A War We Fought to Lose

 


Joe Biden has announced all American and NATO troops will be out of Afghanistan by September 11.

You may commend Biden's courage. You may condemn Biden's fecklessness. Doesn't make a damned bit of difference. The only thing Biden had to decide was how much longer America would continue to lose its war of folly in Afghanistan.

America's longest war. America's most futile war. 

I think it was a North Vietnamese fellow, perhaps Brother Ho himself, who said that America had all the watches but the Vietnamese insurgents had all the time. Eventually mainstreet America would grow tired of an unwinnable war and would demand their troops be brought home. That's precisely what happened.

Afghanistan was never the charnel house that Vietnam was for America. Afghanistan has claimed under 2,400 American dead. Vietnam tallied over 50,000. The Afghan war was waged with an all-volunteer army. Vietnam was fought largely by draftees. During Vietnam, young people flooded America's streets in angry protests. Not much of that for the Afghan clash. Different as these two wars were, what they had in common was there was no victory to be had. Both wars were unwinnable. Both wars dragged on far past their 'best before' date.

It's not that America's commanders didn't try to win in Afghanistan. That's not true. They didn't try. In fact, they put together one of the finest handbooks on asymmetrical war, insurgency. They collected the wisdom of guerrilla warfare going back to Julius Caesar and put it all in a field manual, FM 3-24. I've got a copy and it's right on the money.

Armed with all this wisdom, American (and NATO) commanders took FM 3-24 and just threw it away. They ignored it, especially the bits that warned that, if you do thus and so, you're going to lose. In doing that, they fought to lose.

They tried to fight the Afghan war on the cheap. Not enough soldiers, not enough money, no real will to win a peace that the Afghan people would fight to defend. It says right in their field manual that counter-insurgency warfare is the most protracted, most personnel intensive and most costly form of warfare there is. That's the truth. You either go big or you go home. 

The war America and her allies fought wasn't really war at all. It was high velocity whack-a-mole. We were just babysitting an unresolved civil war. Some things don't change.

After Vietnam came the blame game. The military brass who never could figure out how to defeat the North Vietnamese and Viet Cong tried to blame the politicians.  The political side blamed the military. The public blamed them both.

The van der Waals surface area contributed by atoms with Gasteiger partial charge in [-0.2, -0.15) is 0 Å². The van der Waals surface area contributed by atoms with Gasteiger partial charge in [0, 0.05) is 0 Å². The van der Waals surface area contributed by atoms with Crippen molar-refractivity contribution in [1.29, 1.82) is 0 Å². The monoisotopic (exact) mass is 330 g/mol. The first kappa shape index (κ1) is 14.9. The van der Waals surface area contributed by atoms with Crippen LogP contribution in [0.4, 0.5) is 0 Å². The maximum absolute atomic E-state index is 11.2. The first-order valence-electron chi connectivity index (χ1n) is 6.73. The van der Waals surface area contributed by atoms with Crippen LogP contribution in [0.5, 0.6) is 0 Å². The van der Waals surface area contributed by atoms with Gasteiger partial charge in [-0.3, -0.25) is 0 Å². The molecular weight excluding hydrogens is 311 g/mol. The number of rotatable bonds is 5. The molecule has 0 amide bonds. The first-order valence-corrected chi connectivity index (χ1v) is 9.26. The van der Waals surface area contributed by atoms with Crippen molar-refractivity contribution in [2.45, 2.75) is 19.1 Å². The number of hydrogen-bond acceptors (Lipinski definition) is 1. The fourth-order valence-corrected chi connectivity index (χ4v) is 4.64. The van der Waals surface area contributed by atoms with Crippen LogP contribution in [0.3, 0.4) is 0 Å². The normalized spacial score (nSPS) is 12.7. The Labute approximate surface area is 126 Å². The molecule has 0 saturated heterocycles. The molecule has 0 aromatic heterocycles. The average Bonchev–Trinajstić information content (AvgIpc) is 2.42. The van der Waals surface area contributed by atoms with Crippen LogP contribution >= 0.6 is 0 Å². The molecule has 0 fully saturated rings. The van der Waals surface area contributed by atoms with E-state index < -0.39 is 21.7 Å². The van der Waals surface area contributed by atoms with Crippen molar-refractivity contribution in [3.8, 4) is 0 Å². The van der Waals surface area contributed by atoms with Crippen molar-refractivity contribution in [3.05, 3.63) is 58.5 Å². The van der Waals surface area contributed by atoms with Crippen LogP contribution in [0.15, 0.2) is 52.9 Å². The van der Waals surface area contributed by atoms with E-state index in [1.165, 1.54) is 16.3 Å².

I came across an item in the Times of India today. It seems Washington is trying to cajole India into sending forces into Afghanistan if only to keep Pakistan in line. Somehow I doubt Modi will fall for it but you never know.

Stay tuned.



Comments

  1. It was an illegal invasion for no more purpose than to show that the US could do what the then USSR could not.
    We can also dd that the Afghans had a stake in the matter the US army turned up and wondered WTF are we doing here?
    Shades of Iraq!!
    Whilst the US projects warfare upon unsuspecting nations around the world with it's support coming from a flag waving media that is totally ignorant of the situation is it any wonder that the US wins battles not wars?

    Sucks to be a loser with the biggest military budget in the world.

    TB

    TB

    ReplyDelete
    Replies
    1. Actually, TB, I think the invasion was sanctioned by a Security Council resolution. That said, the United States, for all its materiel prowess, does not return lasting results. In Afghanistan the West greatly outnumbered the Taliban, whose combat forces were primarily farmers equipped with rocket launchers, Korean War-vintage small arms and scads of high explosives left over from the Soviet invasion. No tanks, no attack helicopters, no satellite communications/surveillance, no drones, no strike fighters, no artillery, no tanks, no nothing but that worked to their advantage.

      When we did corner them, as the Canadians did in Panjwai, they melted away. Some of our top commanders denounced them as cowards for not standing their ground and allowing us to slaughter them.

      For us, victory meant eliminating the Taliban as an effective force. For the Taliban, victory was a matter of simply hanging on until we abandoned the field. Our decisive weakness was far greater than theirs.

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